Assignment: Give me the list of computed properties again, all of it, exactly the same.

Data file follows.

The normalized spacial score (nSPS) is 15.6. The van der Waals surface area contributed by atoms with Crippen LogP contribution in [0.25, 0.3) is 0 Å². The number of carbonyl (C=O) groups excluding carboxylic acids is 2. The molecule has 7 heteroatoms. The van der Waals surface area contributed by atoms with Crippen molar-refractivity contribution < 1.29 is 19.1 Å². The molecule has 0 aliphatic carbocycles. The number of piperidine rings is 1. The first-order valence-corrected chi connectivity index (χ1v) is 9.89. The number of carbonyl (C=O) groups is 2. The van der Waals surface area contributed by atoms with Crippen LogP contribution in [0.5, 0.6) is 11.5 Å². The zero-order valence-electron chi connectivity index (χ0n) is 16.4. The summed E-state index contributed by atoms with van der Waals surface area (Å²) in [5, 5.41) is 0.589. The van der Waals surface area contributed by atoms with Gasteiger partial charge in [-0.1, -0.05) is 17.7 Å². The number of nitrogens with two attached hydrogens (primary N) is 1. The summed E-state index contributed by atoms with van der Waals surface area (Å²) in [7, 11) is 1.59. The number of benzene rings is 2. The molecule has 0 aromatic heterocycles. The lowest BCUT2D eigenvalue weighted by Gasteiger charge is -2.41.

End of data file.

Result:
The normalized spacial score (nSPS) is 15.6. The van der Waals surface area contributed by atoms with Crippen LogP contribution in [0.25, 0.3) is 0 Å². The number of carbonyl (C=O) groups excluding carboxylic acids is 2. The molecule has 7 heteroatoms. The van der Waals surface area contributed by atoms with Crippen molar-refractivity contribution < 1.29 is 19.1 Å². The molecule has 0 aliphatic carbocycles. The number of piperidine rings is 1. The first-order valence-corrected chi connectivity index (χ1v) is 9.89. The number of carbonyl (C=O) groups is 2. The van der Waals surface area contributed by atoms with Crippen LogP contribution in [0.5, 0.6) is 11.5 Å². The zero-order valence-electron chi connectivity index (χ0n) is 16.4. The summed E-state index contributed by atoms with van der Waals surface area (Å²) in [5, 5.41) is 0.589. The van der Waals surface area contributed by atoms with Gasteiger partial charge in [-0.1, -0.05) is 17.7 Å². The number of nitrogens with two attached hydrogens (primary N) is 1. The summed E-state index contributed by atoms with van der Waals surface area (Å²) in [7, 11) is 1.59. The number of benzene rings is 2. The molecule has 0 aromatic heterocycles. The lowest BCUT2D eigenvalue weighted by Gasteiger charge is -2.41.